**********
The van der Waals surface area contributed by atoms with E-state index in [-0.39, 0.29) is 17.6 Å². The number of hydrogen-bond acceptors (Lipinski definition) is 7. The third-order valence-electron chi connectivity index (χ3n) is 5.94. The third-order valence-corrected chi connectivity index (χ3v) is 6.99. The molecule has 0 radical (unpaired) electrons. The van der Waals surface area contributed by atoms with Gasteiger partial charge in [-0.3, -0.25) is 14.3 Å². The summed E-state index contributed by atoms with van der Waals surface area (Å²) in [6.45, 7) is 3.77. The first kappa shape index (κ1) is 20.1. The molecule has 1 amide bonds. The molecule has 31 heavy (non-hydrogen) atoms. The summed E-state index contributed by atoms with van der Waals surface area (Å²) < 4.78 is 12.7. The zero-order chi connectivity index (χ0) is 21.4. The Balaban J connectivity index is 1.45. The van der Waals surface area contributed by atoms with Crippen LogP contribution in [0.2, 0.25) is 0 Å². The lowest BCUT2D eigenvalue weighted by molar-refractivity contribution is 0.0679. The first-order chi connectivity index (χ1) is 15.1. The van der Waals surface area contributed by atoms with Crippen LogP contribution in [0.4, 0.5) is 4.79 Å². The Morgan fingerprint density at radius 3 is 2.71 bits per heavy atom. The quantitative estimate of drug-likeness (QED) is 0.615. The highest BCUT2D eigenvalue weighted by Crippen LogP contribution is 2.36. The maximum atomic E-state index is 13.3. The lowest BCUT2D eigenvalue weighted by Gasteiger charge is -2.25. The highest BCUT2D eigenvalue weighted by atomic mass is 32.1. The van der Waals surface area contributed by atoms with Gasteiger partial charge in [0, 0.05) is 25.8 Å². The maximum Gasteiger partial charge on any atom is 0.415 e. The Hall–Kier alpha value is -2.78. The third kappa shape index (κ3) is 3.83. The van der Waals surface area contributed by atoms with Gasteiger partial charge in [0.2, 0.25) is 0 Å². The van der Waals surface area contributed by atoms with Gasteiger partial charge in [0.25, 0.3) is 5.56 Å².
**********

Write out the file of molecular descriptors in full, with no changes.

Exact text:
The van der Waals surface area contributed by atoms with E-state index in [-0.39, 0.29) is 17.6 Å². The number of hydrogen-bond acceptors (Lipinski definition) is 7. The third-order valence-electron chi connectivity index (χ3n) is 5.94. The third-order valence-corrected chi connectivity index (χ3v) is 6.99. The molecule has 0 radical (unpaired) electrons. The van der Waals surface area contributed by atoms with Gasteiger partial charge in [-0.3, -0.25) is 14.3 Å². The summed E-state index contributed by atoms with van der Waals surface area (Å²) in [6.45, 7) is 3.77. The first kappa shape index (κ1) is 20.1. The molecule has 1 amide bonds. The molecule has 31 heavy (non-hydrogen) atoms. The summed E-state index contributed by atoms with van der Waals surface area (Å²) < 4.78 is 12.7. The zero-order chi connectivity index (χ0) is 21.4. The Balaban J connectivity index is 1.45. The van der Waals surface area contributed by atoms with Crippen LogP contribution in [0.2, 0.25) is 0 Å². The lowest BCUT2D eigenvalue weighted by molar-refractivity contribution is 0.0679. The first-order chi connectivity index (χ1) is 15.1. The van der Waals surface area contributed by atoms with Crippen LogP contribution in [0.4, 0.5) is 4.79 Å². The Morgan fingerprint density at radius 3 is 2.71 bits per heavy atom. The quantitative estimate of drug-likeness (QED) is 0.615. The highest BCUT2D eigenvalue weighted by Crippen LogP contribution is 2.36. The maximum atomic E-state index is 13.3. The lowest BCUT2D eigenvalue weighted by Gasteiger charge is -2.25. The highest BCUT2D eigenvalue weighted by atomic mass is 32.1. The van der Waals surface area contributed by atoms with Gasteiger partial charge in [0, 0.05) is 25.8 Å². The maximum Gasteiger partial charge on any atom is 0.415 e. The Hall–Kier alpha value is -2.78. The third kappa shape index (κ3) is 3.83. The van der Waals surface area contributed by atoms with Gasteiger partial charge in [0.2, 0.25) is 0 Å². The van der Waals surface area contributed by atoms with Gasteiger partial charge in [0.25, 0.3) is 5.56 Å².